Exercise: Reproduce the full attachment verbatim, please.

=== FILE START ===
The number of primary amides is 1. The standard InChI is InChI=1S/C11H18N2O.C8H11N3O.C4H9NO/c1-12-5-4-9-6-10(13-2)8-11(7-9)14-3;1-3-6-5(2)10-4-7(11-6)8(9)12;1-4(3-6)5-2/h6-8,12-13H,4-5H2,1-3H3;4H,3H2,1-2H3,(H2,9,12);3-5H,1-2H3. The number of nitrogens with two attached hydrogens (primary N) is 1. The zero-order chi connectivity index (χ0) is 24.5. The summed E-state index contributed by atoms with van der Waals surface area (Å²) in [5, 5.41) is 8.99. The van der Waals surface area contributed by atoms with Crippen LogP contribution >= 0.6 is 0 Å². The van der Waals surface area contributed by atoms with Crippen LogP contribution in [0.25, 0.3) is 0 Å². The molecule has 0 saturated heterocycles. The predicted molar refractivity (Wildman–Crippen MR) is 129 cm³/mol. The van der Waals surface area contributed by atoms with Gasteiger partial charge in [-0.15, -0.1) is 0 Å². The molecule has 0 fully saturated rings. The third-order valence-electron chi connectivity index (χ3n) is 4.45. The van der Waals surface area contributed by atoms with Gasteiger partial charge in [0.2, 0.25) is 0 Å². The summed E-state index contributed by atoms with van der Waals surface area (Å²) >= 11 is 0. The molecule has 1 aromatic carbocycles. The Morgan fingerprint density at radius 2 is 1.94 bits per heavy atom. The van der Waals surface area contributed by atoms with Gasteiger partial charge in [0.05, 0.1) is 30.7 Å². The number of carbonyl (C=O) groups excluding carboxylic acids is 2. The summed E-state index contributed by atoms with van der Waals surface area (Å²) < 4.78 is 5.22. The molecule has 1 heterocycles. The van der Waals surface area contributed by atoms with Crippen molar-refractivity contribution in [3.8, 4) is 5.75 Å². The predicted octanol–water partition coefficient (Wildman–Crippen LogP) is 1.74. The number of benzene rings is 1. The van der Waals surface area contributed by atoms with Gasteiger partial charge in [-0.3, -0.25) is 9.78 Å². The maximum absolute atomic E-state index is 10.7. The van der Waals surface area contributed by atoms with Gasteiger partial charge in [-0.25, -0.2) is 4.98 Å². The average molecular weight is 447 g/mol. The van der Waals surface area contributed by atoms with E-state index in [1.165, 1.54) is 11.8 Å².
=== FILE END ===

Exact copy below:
The number of primary amides is 1. The standard InChI is InChI=1S/C11H18N2O.C8H11N3O.C4H9NO/c1-12-5-4-9-6-10(13-2)8-11(7-9)14-3;1-3-6-5(2)10-4-7(11-6)8(9)12;1-4(3-6)5-2/h6-8,12-13H,4-5H2,1-3H3;4H,3H2,1-2H3,(H2,9,12);3-5H,1-2H3. The number of nitrogens with two attached hydrogens (primary N) is 1. The zero-order chi connectivity index (χ0) is 24.5. The summed E-state index contributed by atoms with van der Waals surface area (Å²) in [5, 5.41) is 8.99. The van der Waals surface area contributed by atoms with Crippen LogP contribution >= 0.6 is 0 Å². The van der Waals surface area contributed by atoms with Crippen LogP contribution in [0.25, 0.3) is 0 Å². The molecule has 0 saturated heterocycles. The predicted molar refractivity (Wildman–Crippen MR) is 129 cm³/mol. The van der Waals surface area contributed by atoms with Gasteiger partial charge in [-0.15, -0.1) is 0 Å². The molecule has 0 fully saturated rings. The third-order valence-electron chi connectivity index (χ3n) is 4.45. The van der Waals surface area contributed by atoms with Gasteiger partial charge in [0.2, 0.25) is 0 Å². The summed E-state index contributed by atoms with van der Waals surface area (Å²) >= 11 is 0. The molecule has 1 aromatic carbocycles. The Morgan fingerprint density at radius 2 is 1.94 bits per heavy atom. The van der Waals surface area contributed by atoms with Gasteiger partial charge in [0.05, 0.1) is 30.7 Å². The number of carbonyl (C=O) groups excluding carboxylic acids is 2. The summed E-state index contributed by atoms with van der Waals surface area (Å²) < 4.78 is 5.22. The molecule has 1 heterocycles. The van der Waals surface area contributed by atoms with Crippen molar-refractivity contribution in [3.8, 4) is 5.75 Å². The predicted octanol–water partition coefficient (Wildman–Crippen LogP) is 1.74. The number of benzene rings is 1. The van der Waals surface area contributed by atoms with Gasteiger partial charge in [-0.3, -0.25) is 9.78 Å². The maximum absolute atomic E-state index is 10.7. The van der Waals surface area contributed by atoms with Gasteiger partial charge in [-0.25, -0.2) is 4.98 Å². The average molecular weight is 447 g/mol. The van der Waals surface area contributed by atoms with E-state index in [1.165, 1.54) is 11.8 Å².